I had stalled long enough. It was time to start work on the Chaconne itself. In my childhood I found Bach baffling; in my adolescence his work seemed turgid. Now, as an adult, the Chaconne's power and mystery presented me with an intriguing challenge. By definition, a chaconne generally consists of a repetitive chord progression as well as a basso ostinato, or repeating bass line. There were in fact sixty-four such phrases in Bach's version, each independently pleasing but deeply moving when linked together.

As far as I could see, my first task was to figure out how best to combine these ever-changing variations cohesively. I had not forgotten Isaac Stern's advice in violin camp years ago: think of the Chaconne's variations as occurring in groups, so that the evolution of thought and feeling unfolds convincingly. At the outset my course seemed relatively clear, since the early variations all came as matched pairs in which the second of each could be treated as a simple response to the first. But every now and again a lone variation would appear, begging me to direct it somewhere. These orphans vexed me. Did each belong with the next or the previous pair, or did they stand alone to freshen the palate between courses? The basso ostinato also perplexed me. This recurring bass line was supposed to do just that — to repeat endlessly without significant alteration and to serve as the work's distinctive theme. Yet Bach refused to stick consistently to the bass template he fashioned for the beginning and chose rather to draw from several quite distinctive and different ones.

Another characteristic trait of a chaconne is a regularly repeating harmonic structure. Here again I could easily recognize not one but three or four different patterns. It was as if Bach had begun a card game with hard-and-fast rules that he then changed at whim again and again during play. Even the most easily identifiable element of a chaconne, a dance-related emphasis on the second of the bar's three beats, appeared only sporadically. If I were to dance the Chaconne, where and how would I place my feet when the stress was not on the second beat?

In previous encounters with the Chaconne, I had mostly busied myself with the daunting task of mastering the many awkward hand positions and building enough endurance to play fifteen minutes of uninterrupted and difficult music. Those hurdles still remained, but analytical thinking was relatively new to me. Unhappily, it brought few answers, only more questions. Perhaps Toscha Seidel had had a point when he had admonished me in that very first lesson on the Chaconne, "Just play it from the heart."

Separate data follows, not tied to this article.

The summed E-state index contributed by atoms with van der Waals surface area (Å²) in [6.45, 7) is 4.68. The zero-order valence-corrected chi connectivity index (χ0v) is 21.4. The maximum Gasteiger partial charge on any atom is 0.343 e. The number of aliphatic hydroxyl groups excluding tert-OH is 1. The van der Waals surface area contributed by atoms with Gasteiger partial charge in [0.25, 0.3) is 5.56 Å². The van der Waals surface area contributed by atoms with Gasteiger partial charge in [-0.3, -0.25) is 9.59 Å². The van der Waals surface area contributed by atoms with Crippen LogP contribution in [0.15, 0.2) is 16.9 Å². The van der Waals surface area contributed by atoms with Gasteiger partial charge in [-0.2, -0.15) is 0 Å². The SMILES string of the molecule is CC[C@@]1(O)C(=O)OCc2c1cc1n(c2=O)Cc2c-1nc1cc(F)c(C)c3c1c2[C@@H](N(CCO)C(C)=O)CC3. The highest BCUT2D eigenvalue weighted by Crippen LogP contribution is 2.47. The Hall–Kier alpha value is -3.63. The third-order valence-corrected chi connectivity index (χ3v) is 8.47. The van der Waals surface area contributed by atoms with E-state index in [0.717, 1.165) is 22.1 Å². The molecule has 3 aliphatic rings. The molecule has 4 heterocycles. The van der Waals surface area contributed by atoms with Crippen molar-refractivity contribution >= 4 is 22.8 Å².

I decided to put past considerations aside for the moment and try to look at the bigger picture. The Chaconne was divided into three large sections. The dark and brooding outer sections flanked a hymnlike inner one that evoked peace, gratitude, and optimism. Was it far-fetched to think that Bach, a devout Christian, might have offered the Chaconne as an expression of the Holy Trinity, its bedrock spiritual principle? The first section, in D minor, would represent the Father; the next, in D major, the Son; and the final section, in D minor, the Holy Spirit. This line of thought intrigued me, even though I was on shaky footing as a secular Jew with only the flimsiest knowledge of Christianity. The more I looked, however, the more "threes" I found. The Chaconne's basic building block was a three-beat bar, the initial theme appeared three times — at the beginning, the middle, and the end — and then there were those evocative three-note groups that appeared over and over again. Was the Chaconne some kind of message in a bottle destined for (dare I think it?) God?

Excerpted from Violin Dreams, by Arnold Steinhardt (Houghton Mifflin, October 11, 2006).